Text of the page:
Earliest Homo floresiensis fossils found at Mata Menge
The diminutive Homo floresiensis hominins, popularly referred to as the Flores hobbits, are thought to be descended from normally-sized hominins who underwent a phenomenon known as ‘insular dwarfism’ after they reached Flores. Food shortages combined with an absence of dangerous predators meant that smaller individuals, with lower calorific requirements, were at an advantage and over many generations the entire population ‘downsized’.
Up until now, the evidence for when this process begun have been tentative. The hominins originally found at the western Flores cave site at Liang Bua, though older than once thought, are still no more than 100,000 years old. It has been suggested that stone tools from the sites of Mata Menge and Wolo Sege in central Flores show technological continuity with artefacts associated with the original Homo floresiensis finds at limestone cave of Liang Bua in western Flores. The Mata Menge artefacts are 880,000 years old and those from Wolo Sege are at least at least a million years old, suggesting that hominins were on Flores by then, although these artefacts cannot tell us anything about the size of their makers.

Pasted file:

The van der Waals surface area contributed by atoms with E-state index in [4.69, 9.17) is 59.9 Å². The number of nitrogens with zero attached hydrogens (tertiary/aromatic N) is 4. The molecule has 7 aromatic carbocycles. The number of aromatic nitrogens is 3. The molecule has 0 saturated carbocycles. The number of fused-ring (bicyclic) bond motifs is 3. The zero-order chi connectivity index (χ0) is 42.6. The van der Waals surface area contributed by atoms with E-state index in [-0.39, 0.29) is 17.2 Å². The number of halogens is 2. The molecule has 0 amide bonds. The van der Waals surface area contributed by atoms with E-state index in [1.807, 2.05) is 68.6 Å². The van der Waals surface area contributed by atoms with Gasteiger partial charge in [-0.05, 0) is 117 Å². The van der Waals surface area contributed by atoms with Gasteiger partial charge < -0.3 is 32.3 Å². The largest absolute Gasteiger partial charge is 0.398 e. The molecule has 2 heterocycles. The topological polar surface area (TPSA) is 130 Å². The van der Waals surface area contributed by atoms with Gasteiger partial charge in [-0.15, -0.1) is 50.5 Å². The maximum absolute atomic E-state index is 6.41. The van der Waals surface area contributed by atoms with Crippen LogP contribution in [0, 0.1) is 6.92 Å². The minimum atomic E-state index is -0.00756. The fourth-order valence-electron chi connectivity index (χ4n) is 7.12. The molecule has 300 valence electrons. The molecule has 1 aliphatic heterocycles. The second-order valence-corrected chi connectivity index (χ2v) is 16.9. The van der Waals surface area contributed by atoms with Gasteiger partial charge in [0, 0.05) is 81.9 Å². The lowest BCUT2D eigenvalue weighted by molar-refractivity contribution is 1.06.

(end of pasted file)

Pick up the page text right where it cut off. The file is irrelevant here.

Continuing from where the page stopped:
(Brumm, et al., 2006; Brumm, et al., 2010)
However, Mata Menge has now yielded actual hominin remains, which have been dated to 700,000 years ago by argon-argon and fission track methods.
(Brumm, et al., 2016) They comprise an
adult hominin fragmentary lower jawbone and six teeth. The fossils have been
described as ‘Homo floresiensis-like’
and the jawbone and a molar teeth are even smaller than those of their Liang
Bua counterparts. Thus Flores hominins were already downsized by this time. (Van den Bergh, et al., 2016)
Brumm, A. et al., Age and context of the oldest known hominin fossils from Flores. Nature 534, 249-254 (2016).
Van den Bergh, G. et al., Homo floresiensis-like fossils from the early Middle Pleistocene of Flores. Nature 534, 245-248 (2016).
Brumm, A. et al., Early stone technology on Flores and its implications for Homo floresiensis. Nature 441, 624-628 (2006).
Brumm, A. et al., Hominins on Flores, Indonesia, by one million years ago. Nature 464, 748-753 (2010).